Calypso (moon)


Calypso (moon)

Infobox Planet
name = Calypso


bgcolour = #a0ffa0
discovery = yes
discoverer = Pascu, Seidelmann,
Baum and Currie
discovered = March 13, 1980
semimajor = 294,619 km
eccentricity = 0.000
period = 1.887802 d [ [http://exp.arc.nasa.gov/downloads/celestia/data/solarsys.ssc NASA Celestia] ]
inclination = 1.56° (to Saturn's equator)
satellite_of = Saturn
physical_characteristics = yes
dimensions = 30 × 23 × 14 km cite journal | author= Porco, C. C.; "et al."| title= "Physical Characteristics and Possible Accretionary Origins for Saturn's Small Satellites"| journal= Bulletin of the American Astronomical Society| year= 2006| volume= 37| pages= 768| url=http://www.lpi.usra.edu/meetings/lpsc2006/pdf/2289.pdf]
mean_radius = 10.7 ± 1.0 km
rotation = synchronous
axial_tilt = zero
albedo = 1.34 ± 0.10 (geometric)Verbiscer, A.; French, R.; Showalter, M.; and Helfenstein, P.; [http://www.sciencemag.org/cgi/content/abstract/315/5813/815 "Enceladus: Cosmic Graffiti Artist Caught in the Act"] , Science, Vol. 315, No. 5813 (February 9, 2007), p. 815 (supporting online material, table S1)]
adjectives = Calypsonian

Calypso (pronEng|kəˈlɪpsoʊ respell|kə|LIP|soh, or as in Greek "Καλυψώ)" is a moon of Saturn. It was discovered by Pascu, Seidelmann, Baum and Currie in 1980 from ground-based observations, and was provisionally designated nowrap|S/1980 S 25 [ [http://cfa-www.harvard.edu/iauc/03400/03496.html IAUC 3496: "Satellites of Saturn"] 1980 July 31 (discovery)] . Several other apparitions of it were recorded in the following months: nowrap|S/1980 S 29, nowrap|S/1980 S 30 [ [http://cfa-www.harvard.edu/iauc/03500/03549.html IAUC 3549: "Satellites of Saturn"] 1980 December 11] , nowrap|S/1980 S 32 [ [http://cfa-www.harvard.edu/iauc/03600/03605.html IAUC 3605: "Satellites of Saturn"] 1981 May 18] , and nowrap|S/1981 S 2 [ [http://cfa-www.harvard.edu/iauc/03500/03593.html IAUC 3593: "Satellites of Saturn"] 1981 April 16] .

In 1983 it was officially named after Calypso of Greek mythology [Transactions of the International Astronomical Union, Vol. XVIIIA, 1982 (confirms Janus, names Epimetheus, Telesto, Calypso) (mentioned in [http://cfa-www.harvard.edu/iauc/03800/03872.html IAUC 3872: "Satellites of Jupiter and Saturn"] , 1983 September 30)] . It is also designated as nowrap|Saturn XIV or Tethys C.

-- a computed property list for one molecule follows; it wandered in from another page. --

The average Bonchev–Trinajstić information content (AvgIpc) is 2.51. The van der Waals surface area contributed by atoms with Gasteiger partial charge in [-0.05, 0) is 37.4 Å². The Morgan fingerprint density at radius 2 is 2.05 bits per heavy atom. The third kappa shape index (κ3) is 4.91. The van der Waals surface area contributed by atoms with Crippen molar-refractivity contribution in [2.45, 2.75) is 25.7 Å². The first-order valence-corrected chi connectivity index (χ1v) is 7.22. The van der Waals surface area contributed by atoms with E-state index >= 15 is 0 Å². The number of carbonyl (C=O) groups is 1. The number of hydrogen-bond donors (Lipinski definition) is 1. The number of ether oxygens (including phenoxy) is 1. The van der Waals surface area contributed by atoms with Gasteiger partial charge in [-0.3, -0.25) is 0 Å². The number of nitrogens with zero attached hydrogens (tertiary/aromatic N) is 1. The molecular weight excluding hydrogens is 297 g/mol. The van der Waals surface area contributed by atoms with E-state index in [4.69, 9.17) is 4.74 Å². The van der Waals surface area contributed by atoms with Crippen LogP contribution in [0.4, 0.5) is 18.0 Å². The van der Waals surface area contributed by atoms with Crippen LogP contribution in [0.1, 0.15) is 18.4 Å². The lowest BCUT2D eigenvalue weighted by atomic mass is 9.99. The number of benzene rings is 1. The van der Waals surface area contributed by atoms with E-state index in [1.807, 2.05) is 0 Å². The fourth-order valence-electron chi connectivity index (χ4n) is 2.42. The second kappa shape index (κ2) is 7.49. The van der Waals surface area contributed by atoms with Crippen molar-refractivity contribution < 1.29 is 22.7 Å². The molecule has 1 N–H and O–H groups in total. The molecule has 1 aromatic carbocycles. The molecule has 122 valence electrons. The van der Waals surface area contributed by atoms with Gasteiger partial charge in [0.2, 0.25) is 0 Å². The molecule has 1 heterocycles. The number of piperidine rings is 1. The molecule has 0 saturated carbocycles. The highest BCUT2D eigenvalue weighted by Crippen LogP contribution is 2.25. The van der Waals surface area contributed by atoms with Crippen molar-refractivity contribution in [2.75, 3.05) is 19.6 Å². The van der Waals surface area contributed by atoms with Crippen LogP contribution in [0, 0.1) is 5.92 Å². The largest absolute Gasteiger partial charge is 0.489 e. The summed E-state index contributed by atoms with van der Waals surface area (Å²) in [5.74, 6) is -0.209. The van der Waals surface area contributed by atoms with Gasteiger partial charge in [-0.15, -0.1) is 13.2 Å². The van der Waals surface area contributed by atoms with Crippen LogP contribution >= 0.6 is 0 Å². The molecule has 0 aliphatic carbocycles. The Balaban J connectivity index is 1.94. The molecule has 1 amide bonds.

Calypso is co-orbital with the moon Tethys, and resides in Tethys' trailing Lagrangian point (L5) 60 degrees behind Tethys. This relationship was first identified by Seidelmann "et al." in 1981.Seidelmann, P. K.; Harrington, R. S.; Pascu, D.; Baum, W. A.; Currie, D. G.; Westphal, J. A.; and Danielson, G. E.; [http://adsabs.harvard.edu/cgi-bin/nph-bib_query?bibcode=1981Icar...47..282S&db_key=AST&data_type=HTML&format=&high=45eb6e10af20904 "Saturn Satellite Observations and Orbits from the 1980 Ring Plane Crossing"] , Icarus, Vol. 47 (August 1981), pp. 282–287] The moon Telesto also resides in the other (leading) lagrangian point of Tethys, 60 degrees in the other direction from Tethys.

Like many other small Saturnian moons and small asteroids, Calypso is irregularly shaped, has overlapping large craters, and appears to also have loose surface material capable of smoothing the craters' appearance. Its surface is one of the most reflective (at visual wavelengths) in the solar system, with a visual geometric albedo of 1.34. This very high albedo is the result of the sandblasting of particles from Saturn's E-ring, a faint ring composed of small, water-ice particle generated by Enceladus' south polar geysers.

Not to be confused with asteroid 53 Kalypso.

References

External links

* [http://solarsystem.nasa.gov/planets/profile.cfm?Object=Sat_Calypso Calypso Profile] by [http://solarsystem.nasa.gov NASA's Solar System Exploration]
* [http://www.planetary.org/explore/topics/saturn/calypso.html The Planetary Society: Calypso]


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